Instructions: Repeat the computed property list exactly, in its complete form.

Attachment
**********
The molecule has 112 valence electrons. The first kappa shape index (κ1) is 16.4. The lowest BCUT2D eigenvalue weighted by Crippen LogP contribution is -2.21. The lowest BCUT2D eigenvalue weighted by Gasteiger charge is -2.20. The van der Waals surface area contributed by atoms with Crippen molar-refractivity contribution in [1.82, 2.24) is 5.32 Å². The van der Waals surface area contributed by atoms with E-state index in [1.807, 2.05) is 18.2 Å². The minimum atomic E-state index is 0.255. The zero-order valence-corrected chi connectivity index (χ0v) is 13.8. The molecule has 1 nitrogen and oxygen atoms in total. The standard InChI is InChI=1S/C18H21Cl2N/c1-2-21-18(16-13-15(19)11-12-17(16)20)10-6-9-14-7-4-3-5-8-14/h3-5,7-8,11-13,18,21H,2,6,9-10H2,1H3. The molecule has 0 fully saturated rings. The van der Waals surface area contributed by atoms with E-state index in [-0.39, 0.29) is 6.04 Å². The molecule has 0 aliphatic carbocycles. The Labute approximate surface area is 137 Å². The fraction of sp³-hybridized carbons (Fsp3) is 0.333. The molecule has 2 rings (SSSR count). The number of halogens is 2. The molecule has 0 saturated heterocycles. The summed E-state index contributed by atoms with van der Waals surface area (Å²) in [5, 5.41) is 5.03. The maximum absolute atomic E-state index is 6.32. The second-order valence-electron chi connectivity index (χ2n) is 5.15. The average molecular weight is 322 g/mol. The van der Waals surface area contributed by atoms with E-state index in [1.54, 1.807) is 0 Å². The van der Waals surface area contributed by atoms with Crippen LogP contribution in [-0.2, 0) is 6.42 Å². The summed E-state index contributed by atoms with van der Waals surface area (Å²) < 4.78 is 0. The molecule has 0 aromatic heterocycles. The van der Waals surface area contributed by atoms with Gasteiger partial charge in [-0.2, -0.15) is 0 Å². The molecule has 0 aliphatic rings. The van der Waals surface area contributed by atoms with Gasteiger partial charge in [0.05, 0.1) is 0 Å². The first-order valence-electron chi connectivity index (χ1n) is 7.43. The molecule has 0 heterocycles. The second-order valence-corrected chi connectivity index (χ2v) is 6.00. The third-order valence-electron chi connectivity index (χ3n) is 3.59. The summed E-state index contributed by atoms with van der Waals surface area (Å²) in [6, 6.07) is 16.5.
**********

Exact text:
The molecule has 112 valence electrons. The first kappa shape index (κ1) is 16.4. The lowest BCUT2D eigenvalue weighted by Crippen LogP contribution is -2.21. The lowest BCUT2D eigenvalue weighted by Gasteiger charge is -2.20. The van der Waals surface area contributed by atoms with Crippen molar-refractivity contribution in [1.82, 2.24) is 5.32 Å². The van der Waals surface area contributed by atoms with E-state index in [1.807, 2.05) is 18.2 Å². The minimum atomic E-state index is 0.255. The zero-order valence-corrected chi connectivity index (χ0v) is 13.8. The molecule has 1 nitrogen and oxygen atoms in total. The standard InChI is InChI=1S/C18H21Cl2N/c1-2-21-18(16-13-15(19)11-12-17(16)20)10-6-9-14-7-4-3-5-8-14/h3-5,7-8,11-13,18,21H,2,6,9-10H2,1H3. The molecule has 0 fully saturated rings. The van der Waals surface area contributed by atoms with E-state index in [-0.39, 0.29) is 6.04 Å². The molecule has 0 aliphatic carbocycles. The Labute approximate surface area is 137 Å². The fraction of sp³-hybridized carbons (Fsp3) is 0.333. The molecule has 2 rings (SSSR count). The number of halogens is 2. The molecule has 0 saturated heterocycles. The summed E-state index contributed by atoms with van der Waals surface area (Å²) in [5, 5.41) is 5.03. The maximum absolute atomic E-state index is 6.32. The second-order valence-electron chi connectivity index (χ2n) is 5.15. The average molecular weight is 322 g/mol. The van der Waals surface area contributed by atoms with E-state index in [1.54, 1.807) is 0 Å². The van der Waals surface area contributed by atoms with Crippen LogP contribution in [-0.2, 0) is 6.42 Å². The summed E-state index contributed by atoms with van der Waals surface area (Å²) < 4.78 is 0. The molecule has 0 aromatic heterocycles. The van der Waals surface area contributed by atoms with Gasteiger partial charge in [-0.2, -0.15) is 0 Å². The molecule has 0 aliphatic rings. The van der Waals surface area contributed by atoms with Gasteiger partial charge in [0.05, 0.1) is 0 Å². The first-order valence-electron chi connectivity index (χ1n) is 7.43. The molecule has 0 heterocycles. The second-order valence-corrected chi connectivity index (χ2v) is 6.00. The third-order valence-electron chi connectivity index (χ3n) is 3.59. The summed E-state index contributed by atoms with van der Waals surface area (Å²) in [6, 6.07) is 16.5.